I look at Rachael and see Jesus
Rachael Lawrence wanted ice cream. She had eaten dinner. Combed her hair. Washed her face. She was anxious for dessert, flashing a contagious smile at her mother, Janet, and sisters, Anne, Cecilia and Mary. They couldn’t resist the 9-year-old on this warm summer evening.
Truth is, they can almost never say no to Rachael because her requests come from a place of innocent joy. Born with Down syndrome, Rachael doesn’t know anger or hostility. She may grow frustrated from time to time, but she is an exuberant child, offering love to anyone she comes into contact with – family, friends, even strangers.
“When my kids come home from college, they don’t want to see me, they want to see Rachael,” Janet remarks. “She has this tremendous gift to bring love into your life.
Tere was a real strong power that flowed through my heart and the Lord said, ‘I promise you that you will see my glory in Rachael’s life. And the second thing is, I’m not going to heal Rachael because she is not the one who is handicapped. The person who is handicapped is you because you’re judging her.’”
There is a genuine acceptance she has of anybody. They could be grumpy or crabby and withdrawn, and that doesn’t faze her. She just greets people with a smile. It can be random people, at a grocery store, and she’ll lean in and give you a hug.
“She touches people.”
Most profoundly, she touches the Lawrences, who are parishioners at St. Patrick in Brighton, where Dave is a deacon.
Janet was 47 and her husband, Dave, 51 when Rachael was born in July 2005. They already had seven children, but as Dave studied to become a deacon, the two of them heard God’s call to welcome an eighth child into their brood.
However, complications arose. Janet started hemorrhaging eight weeks before her due date, collapsing at the family’s Mattawan, Mich., home as blood pooled around her, creating a scene out of a horror movie. Janet’s sister, also pregnant, just so happened to be dropping her kids off at that time and found Janet. Dave, meanwhile, had taken some of their children to Mass to lessen the burden on Janet.
“Praying on the way to the hospital, I didn’t even get through a Hail Mary; I thought I was losing the baby, but twice during the ambulance ride Rachael kicked me to let me know she was OK in there,” Janet says. “The doctor told me later on that had it been another five minutes, he would have lost us both.”
Dave had arrived at the hospital by then and was the first to talk to the doctor. He had the type of news to share that is often preceded by, “You better sit down for this.” Rachael had Down syndrome. While two of the other Lawrence children have autism, they are both high functioning. Rachael’s condition would have far greater consequences for the family.
“Here we are later in our lives, and this idea that this child will be a burden on the family, and what will happen when we die – who will take care of her?” Janet admits. “You’ll be saddled with this responsibility your entire life, and just those thoughts were totally unexpected because we’re a strong Catholic family.
“They were shocking. ‘Where is this coming from?’ It was a real attack of faith and doubt in God’s providence.”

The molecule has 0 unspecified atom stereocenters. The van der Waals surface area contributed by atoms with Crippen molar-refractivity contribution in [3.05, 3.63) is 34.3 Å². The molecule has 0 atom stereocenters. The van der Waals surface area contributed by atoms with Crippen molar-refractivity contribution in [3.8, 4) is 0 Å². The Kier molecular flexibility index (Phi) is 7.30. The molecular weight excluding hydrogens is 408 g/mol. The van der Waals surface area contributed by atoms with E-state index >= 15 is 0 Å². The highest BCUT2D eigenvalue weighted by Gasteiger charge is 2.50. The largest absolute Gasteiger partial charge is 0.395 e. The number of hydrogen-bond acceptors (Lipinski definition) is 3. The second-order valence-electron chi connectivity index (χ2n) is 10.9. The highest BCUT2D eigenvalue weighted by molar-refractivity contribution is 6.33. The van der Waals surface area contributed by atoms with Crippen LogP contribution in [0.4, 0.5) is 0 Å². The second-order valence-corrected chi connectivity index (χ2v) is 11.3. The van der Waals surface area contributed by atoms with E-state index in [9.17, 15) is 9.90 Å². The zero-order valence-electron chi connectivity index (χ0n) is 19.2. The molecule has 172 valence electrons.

Anne, 15, offered comfort to her parents.
“Our mom and dad gathered us into the living room, and it was clear they were very upset, but when they told the rest of us, we were like, ‘OK, whatever. We’re still going to love her,’” Anne explains. “Maybe we didn’t understand the gravity of it, but it didn’t matter to us that she had Down syndrome. She was our sister.”
Dave’s faith was, perhaps, most severely tested. Some days, going through the motions of his daily prayer time with God, Dave prepared to barter with the Lord to heal his daughter.
“I remember putting my hand over Rachael in her neonatal intensive care unit crib and I pleaded with God to heal her. I felt this real oppressive spiritual attack from the devil, ‘You trusted God and look what he gave you. He gave you damaged goods,’” Dave shares. “’You’ll never accomplish what you wanted to accomplish. You’ll never be free. You’ll be stuck.’
“Here I am training to be a deacon so I’m putting on this happy face, and yet inside I was so angry. It was really hard to fight those feelings,” he says.
“It was probably six or seven weeks after Rachael was born and I was sitting quietly in prayer. I wasn’t hit by lightning, but there was a real strong power that flowed through my heart and the Lord said, ‘I promise you that you will see my glory in Rachael’s life. And the second thing is, I’m not going to heal Rachael because she is not the one who is handicapped. The person who is handicapped is you because you’re judging her.’ And then the floodgates opened.
“It was amazing. God was spot on. I was the one who needed healing. And with that acceptance, I was free to really embrace and love Rachael with all my heart,” Dave says.
Every day, his love for Rachael has grown. And every day, Rachael returns that love in kind to her parents, her brothers and sisters, and those with whom she comes into contact.
“There are moments when I am looking at Rachael and I see Jesus,” says Anne. “I just feel like God is looking at me through her.”
One by one, the Lawrence siblings believe Rachael has been a catalyst to live a better life, one more devoted to their faith and to God. Members of this large Dexter family are reminded, every time Rachael pours into them with a hug and a smile, just how blessed they are.
“Rachael is probably a lot closer to what heaven is like because she just freely gives love with no conditions,” Mary says. “It’s like that is why God made her – for the rest of us to see what it means to love like he does.”
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